There's a lot to read about with Tesla's latest earnings reports, and some are worried about Elon Musk's electric speedster and its chances to survive long-term. The electric vehicle industry has had much of the press' attention, but there are startups that are aiming at much smaller, more intricate ways to change the way that 90% of Americans get to work. This includes the cars themselves, the way they pay for them and even help them become better at doing so.

Verizon and "Hum"

Well-known for their cellphone and internet services, Verizon has created a device called "Hum" that plugs into the OBD slot (a diagnostic slot in many older cars) adding functionality found in many modern cars. It comes with a cellular clip-on device that can report potential issues with your car to your cellphone, contact help (much like GM's OnStar) if you need road-side assistance, ask for directions or simply find your car in the parking lot. It costs $14.99 on a two-year contract, and doesn't require you to be a current Verizon customer. It's a great way to modernize even older vehicles.


Co-founded by Igor Katsman and based in San Mateo, Driveway Software makes mobile telematics solutions, which translates to systems that monitor your driving from your smartphone. This push into the big data of car insurance and driver evaluation was first pioneered by Progressive and others, using a click-in device that tracked policy-holders' cars driving habits. Driveway reports using the technology inside your smartphone (Android and iOS) how you're driving, if you opt-in with an insurance carrier, to potentially lower your rates. Their consumer app also tells you how you're driving and gives you helpful tips as to how to improve, and compete against your friends to get a better driving "score." They raised $10m in funding in July.


While modern cars are increasingly getting fancy features through Android Auto, Apple CarPlay and their own internal operating systems, many older cars are left in the dust. Vinli, much like Verizon's Hum, plugs into the car's OBD slot and adds an entire app store as well as a 4G internet connection to any car with the correct slot. The app store includes simple apps like "Dash," which adds the smart car functionality of many modern vehicles to older cars, "Beagle," an app that can track your teen driver's moves, and Lock & Key, a service that tracks your car if it's lost or stolen and alerts the authorities. The $149.99 device is available with a monthly fee dependent on the amount of bandwidth you intend to use.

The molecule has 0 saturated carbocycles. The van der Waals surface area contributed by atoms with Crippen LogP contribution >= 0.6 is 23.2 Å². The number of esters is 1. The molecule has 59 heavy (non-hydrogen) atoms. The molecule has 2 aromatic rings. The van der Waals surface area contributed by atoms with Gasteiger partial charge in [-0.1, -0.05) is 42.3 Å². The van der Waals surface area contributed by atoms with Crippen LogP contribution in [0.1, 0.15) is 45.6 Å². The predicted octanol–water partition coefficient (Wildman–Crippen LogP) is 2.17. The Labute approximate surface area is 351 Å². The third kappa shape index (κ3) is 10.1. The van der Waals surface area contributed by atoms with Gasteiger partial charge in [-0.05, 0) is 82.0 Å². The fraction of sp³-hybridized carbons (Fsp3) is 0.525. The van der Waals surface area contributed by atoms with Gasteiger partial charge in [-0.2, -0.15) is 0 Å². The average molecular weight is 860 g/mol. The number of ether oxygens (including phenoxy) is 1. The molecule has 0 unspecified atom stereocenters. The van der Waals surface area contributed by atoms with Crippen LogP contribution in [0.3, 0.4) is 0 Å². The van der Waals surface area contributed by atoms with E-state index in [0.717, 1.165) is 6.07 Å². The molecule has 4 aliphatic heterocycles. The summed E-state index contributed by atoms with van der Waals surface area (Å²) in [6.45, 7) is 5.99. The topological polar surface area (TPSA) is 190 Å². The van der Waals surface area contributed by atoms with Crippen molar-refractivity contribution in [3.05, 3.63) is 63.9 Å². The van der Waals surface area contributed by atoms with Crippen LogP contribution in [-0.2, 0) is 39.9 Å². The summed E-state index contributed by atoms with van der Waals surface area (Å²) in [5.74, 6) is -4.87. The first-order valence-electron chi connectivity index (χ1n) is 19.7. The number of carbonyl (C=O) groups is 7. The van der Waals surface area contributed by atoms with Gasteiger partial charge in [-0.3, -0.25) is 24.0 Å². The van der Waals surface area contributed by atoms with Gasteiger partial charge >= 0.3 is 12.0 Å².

Buying or selling a used car has always been a hard to predict experience, unless you go through companies like Carmax or skim Autotrader listings for hours. Beepi, a Los Altos-based company, will come and pick up your used car and sell it within thirty days (or buy it from you for the same price) providing you're in their coverage zone. They will also give every car they buy a full two-hour inspection, then proceed to get it on the market through their app or website. If you're buying a car from them, they'll drive it to you to test drive it. If you want to buy it, they'll handle finding the paperwork and all you'll need is to pay them on the spot to drive it away. They've also got a 10-day guarantee on any vehicle if you don't like it.


TechCrunch Disrupt 2012 winner YourMechanic grew out of the idea that you shouldn't have to shop around mechanics in your area to find someone trustworthy just using Yelp reviews, or even go to a mechanic again. YourMechanic's vetted inspectors and mechanics will come to you all over the country and make one of over 150 different repairs to your car. While no mechanic can promise a perfect repair on any vehicle, they will give an instant quote and a 12-month/12,000-mile warranty on any repair that they handle, as well as saving you a claimed 30% from repair shops.

If Google has their way (and maybe even Uber), we may never need to drive again (though some of us may want to). However, major developments by startups and large companies are clearly going to keep happening before then to keep driving smarter, safer and more satisfying between now and the five to ten years it will take to deliver automation.